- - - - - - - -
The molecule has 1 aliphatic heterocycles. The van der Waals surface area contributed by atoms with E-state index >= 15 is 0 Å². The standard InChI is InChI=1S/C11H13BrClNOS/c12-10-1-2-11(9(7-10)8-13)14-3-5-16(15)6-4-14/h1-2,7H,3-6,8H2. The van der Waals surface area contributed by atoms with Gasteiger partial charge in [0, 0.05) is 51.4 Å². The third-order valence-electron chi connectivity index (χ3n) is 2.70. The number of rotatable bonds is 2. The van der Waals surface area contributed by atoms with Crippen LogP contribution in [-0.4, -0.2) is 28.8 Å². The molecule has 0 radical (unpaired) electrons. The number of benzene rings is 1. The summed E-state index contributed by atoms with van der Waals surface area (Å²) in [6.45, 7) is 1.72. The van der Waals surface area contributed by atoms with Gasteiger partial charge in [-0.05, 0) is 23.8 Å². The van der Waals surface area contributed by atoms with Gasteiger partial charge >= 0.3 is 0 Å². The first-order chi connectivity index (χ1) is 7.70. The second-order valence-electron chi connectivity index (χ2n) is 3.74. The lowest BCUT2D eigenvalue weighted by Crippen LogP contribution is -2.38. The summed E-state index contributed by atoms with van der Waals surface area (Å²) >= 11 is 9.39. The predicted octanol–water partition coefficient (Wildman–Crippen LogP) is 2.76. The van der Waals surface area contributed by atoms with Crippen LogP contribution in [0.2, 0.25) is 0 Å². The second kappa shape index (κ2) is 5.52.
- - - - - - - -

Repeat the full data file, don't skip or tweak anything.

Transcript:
The molecule has 1 aliphatic heterocycles. The van der Waals surface area contributed by atoms with E-state index >= 15 is 0 Å². The standard InChI is InChI=1S/C11H13BrClNOS/c12-10-1-2-11(9(7-10)8-13)14-3-5-16(15)6-4-14/h1-2,7H,3-6,8H2. The van der Waals surface area contributed by atoms with Gasteiger partial charge in [0, 0.05) is 51.4 Å². The third-order valence-electron chi connectivity index (χ3n) is 2.70. The number of rotatable bonds is 2. The van der Waals surface area contributed by atoms with Crippen LogP contribution in [-0.4, -0.2) is 28.8 Å². The molecule has 0 radical (unpaired) electrons. The number of benzene rings is 1. The summed E-state index contributed by atoms with van der Waals surface area (Å²) in [6.45, 7) is 1.72. The van der Waals surface area contributed by atoms with Gasteiger partial charge in [-0.05, 0) is 23.8 Å². The van der Waals surface area contributed by atoms with Gasteiger partial charge >= 0.3 is 0 Å². The first-order chi connectivity index (χ1) is 7.70. The second-order valence-electron chi connectivity index (χ2n) is 3.74. The lowest BCUT2D eigenvalue weighted by Crippen LogP contribution is -2.38. The summed E-state index contributed by atoms with van der Waals surface area (Å²) >= 11 is 9.39. The predicted octanol–water partition coefficient (Wildman–Crippen LogP) is 2.76. The van der Waals surface area contributed by atoms with Crippen LogP contribution in [0.2, 0.25) is 0 Å². The second kappa shape index (κ2) is 5.52.